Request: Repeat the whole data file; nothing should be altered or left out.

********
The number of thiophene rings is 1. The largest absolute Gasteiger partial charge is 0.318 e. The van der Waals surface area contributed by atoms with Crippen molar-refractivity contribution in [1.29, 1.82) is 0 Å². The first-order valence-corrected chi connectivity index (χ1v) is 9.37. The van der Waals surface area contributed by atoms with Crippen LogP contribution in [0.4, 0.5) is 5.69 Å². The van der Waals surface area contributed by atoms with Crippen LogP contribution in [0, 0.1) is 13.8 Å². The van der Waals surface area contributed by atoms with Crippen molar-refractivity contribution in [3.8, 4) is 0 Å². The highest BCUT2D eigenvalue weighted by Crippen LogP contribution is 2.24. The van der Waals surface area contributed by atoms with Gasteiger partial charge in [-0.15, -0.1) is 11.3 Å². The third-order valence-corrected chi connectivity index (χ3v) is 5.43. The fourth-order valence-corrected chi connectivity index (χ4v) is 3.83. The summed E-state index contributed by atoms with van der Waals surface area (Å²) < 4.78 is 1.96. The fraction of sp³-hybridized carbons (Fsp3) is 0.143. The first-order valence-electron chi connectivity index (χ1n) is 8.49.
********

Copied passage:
The number of thiophene rings is 1. The largest absolute Gasteiger partial charge is 0.318 e. The van der Waals surface area contributed by atoms with Crippen molar-refractivity contribution in [1.29, 1.82) is 0 Å². The first-order valence-corrected chi connectivity index (χ1v) is 9.37. The van der Waals surface area contributed by atoms with Crippen LogP contribution in [0.4, 0.5) is 5.69 Å². The van der Waals surface area contributed by atoms with Crippen LogP contribution in [0, 0.1) is 13.8 Å². The van der Waals surface area contributed by atoms with Crippen molar-refractivity contribution in [3.8, 4) is 0 Å². The highest BCUT2D eigenvalue weighted by Crippen LogP contribution is 2.24. The van der Waals surface area contributed by atoms with Gasteiger partial charge in [-0.15, -0.1) is 11.3 Å². The third-order valence-corrected chi connectivity index (χ3v) is 5.43. The fourth-order valence-corrected chi connectivity index (χ4v) is 3.83. The summed E-state index contributed by atoms with van der Waals surface area (Å²) < 4.78 is 1.96. The fraction of sp³-hybridized carbons (Fsp3) is 0.143. The first-order valence-electron chi connectivity index (χ1n) is 8.49.